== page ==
amino acids x5 to 241 of SEQ ID NO:12, wherein x5 is amino acid 1 or 17;
amino acids x6 to 461 of SEQ ID NO:14, wherein x6 is amino acid 1 or 17;
amino acids x7 to 449 of SEQ ED NO:16, wherein x7 is amino acid 1 or 17;
amino acids x8 to 259 of SEQ ID NO:18, wherein x8 is amino acid 1 or 17;
amino acids x9 to 443 of SEQ ID NO:20, wherein x9 is amino acid 1 or 17; and,
amino acids x10 to 456 of SEQ ID NO:22, wherein x10 is amino acid 1 or 17;
b) a fragment of any of the LIR extracellular domains of a), wherein said soluble LIR polypeptide binds an MHC molecule.
7. A DNA of claim 6, wherein said soluble LIR polypeptide comprises an amino acid sequence selected from the group consisting of:
a) the extracellular domain of LIR family members comprising sequences selected from the group consisting of:
amino acids x1 to 458 of SEQ ID NO:2, wherein x1 is amino acid 1 or 17;
amino acids x2 to 459 of SEQ ID NO:4, wherein x2 is amino acid 1 or 17;
amino acids x3 to 439 of SEQ ID NO:8, wherein x3 is amino acids 1 or 17;
amino acids x4 to 458 of SEQ ID NO:10, wherein x4 is amino acid 1 or 17;
amino acids x5 to 241 of SEQ ID NO:12, wherein x5 is amino acid 1 or 17;
amino acids x6 to 461 of SEQ ID NO:14, wherein x6 is amino acid 1 or 17;
amino acids x7 to 449 of SEQ ID NO:16, wherein x7 is amino acid 1 or 17;.
amino acids x8 to 259 of SEQ ID NO:18, wherein x8 is amino acid 1 or 17;
amino acids x9 to 443 of SEQ ID NO:20, wherein x9 is amino acid 1 or 17; and,
amino acids x10 to 456 of SEQ ID NO:22, wherein x10 is amino acid 1 or 17;
b) a fragment of any of the LIR extracellular domains of a).
8. An LIR polypeptide comprising an amino acid sequence selected from the group consisting of:
a) amino acids 5 to 50 of SEQ ID NO:2; and
b) an amino acid sequence that is at least 77% identical to the sequence of a).
9. An LIR polypeptide comprising the amino acid sequence:
Leu Xaaa Leu Ser Xaab Xaac Pro Arg Thr Xaad Xaae Gln Xaaf Gly Xaag Xaah Pro Xaai Pro Thr Leu Trp Ala Glu Pro Xaaj Ser Phe Ile Xaaj Xaa70 Ser Asp Pro Lys Leu Xaak Leu Val Xaam Thr Gly
where Xaaa is Gly or Arg; Xaab is Leu or Val; Xaac is Gly or Asp; Xaad is His Arg or Cys; Xaae is Val or Met; Xaaf is Ala or Thr, Xaag is His Pro or Thr, Xaah Leu Ile or Phe; Xaai is Gly Asp or Ala; Xaaj is Thr Ile Ser or Ala; Xaak is Gly or Val; Xaam is Met or Ala; and Xaa70 is a sequence of 70 amino acids.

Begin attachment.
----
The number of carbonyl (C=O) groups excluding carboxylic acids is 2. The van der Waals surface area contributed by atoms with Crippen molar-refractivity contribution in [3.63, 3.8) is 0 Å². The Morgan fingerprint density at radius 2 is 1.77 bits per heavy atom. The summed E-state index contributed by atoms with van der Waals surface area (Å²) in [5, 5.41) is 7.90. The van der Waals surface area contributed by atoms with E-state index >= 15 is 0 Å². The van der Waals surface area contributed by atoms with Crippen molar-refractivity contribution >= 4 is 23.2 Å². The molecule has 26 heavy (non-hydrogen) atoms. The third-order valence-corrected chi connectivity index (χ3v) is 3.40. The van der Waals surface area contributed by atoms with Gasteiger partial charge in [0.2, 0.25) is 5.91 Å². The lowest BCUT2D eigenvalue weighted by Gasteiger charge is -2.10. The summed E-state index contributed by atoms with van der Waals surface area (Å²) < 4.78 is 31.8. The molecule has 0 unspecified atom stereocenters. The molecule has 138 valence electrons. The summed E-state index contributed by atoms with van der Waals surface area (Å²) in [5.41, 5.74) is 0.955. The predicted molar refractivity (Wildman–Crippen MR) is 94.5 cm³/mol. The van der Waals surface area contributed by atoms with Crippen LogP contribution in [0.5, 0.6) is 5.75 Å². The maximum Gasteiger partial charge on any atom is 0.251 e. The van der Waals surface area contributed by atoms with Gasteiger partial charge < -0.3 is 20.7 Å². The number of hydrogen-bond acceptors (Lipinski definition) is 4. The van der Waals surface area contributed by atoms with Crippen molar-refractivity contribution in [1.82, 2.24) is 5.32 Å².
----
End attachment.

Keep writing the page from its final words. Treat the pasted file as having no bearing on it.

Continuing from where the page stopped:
10. An isolated polypeptide encoded by DNA selected from the group consisting of:
a) DNA capable of hybridizing under highly stringent conditions to a probe consisting essentially of nucleotides 310 to 1684 of SEQ ID NO:1; and
b) DNA capable of hybridizing under highly stringent conditions to DNA complementary to the probe of a),
wherein the highly stringent conditions comprise a hybridizing temperature of at least 63° C.
11. A soluble LIR polypeptide comprising an amino acid sequence that is at least 90% identical to a sequence selected from the group consisting of:
a) the extracellular domain of LIR family members, the extracellular domains selected from the group consisting of
amino acids x1 to 458 of SEQ ID NO:2, wherein x1 is amino acid 1 or 17;
amino acids x2 to 458 of SEQ ID NO:4, wherein x2 is amino acid 1 or 17;
amino acids x3 to 439 of SEQ ID NO:8, wherein x3 is amino acid 1 or 17;
amino acids x4 to 458 of SEQ ID NO:10, wherein x4 is amino acid 1 or 17,
amino acids x5 to 242 of SEQ ID NO:12, wherein x5 is amino acid 1 or 17;
amino acids x6 to 461 of SEQ ID NO:14, wherein x6 is amino acid 1 or 17;
amino acids x7 to 449 of SEQ ID NO:16, wherein x7 is amino acid 1 or 17;
amino acids x8 to 259 of SEQ ID NO:18, wherein x8 is amino acid 1 or 17;
amino acids x9 to 443 of SEQ ID NO:20, wherein x9 is amino acid 1 or 17; and,
amino acids x10 to 456 of SEQ ID NO:22, wherein x10 is amino acid 1 or 17;
b) a fragment of any of the LIR extracellular domains of a), wherein the fragment is capable of binding a ligand.
12. A soluble polypeptide of claim 11 comprising an amino acid sequence selected from the group consisting of:
a) the extracellular domain of LIR family members, the extracellular domains selected from the group consisting of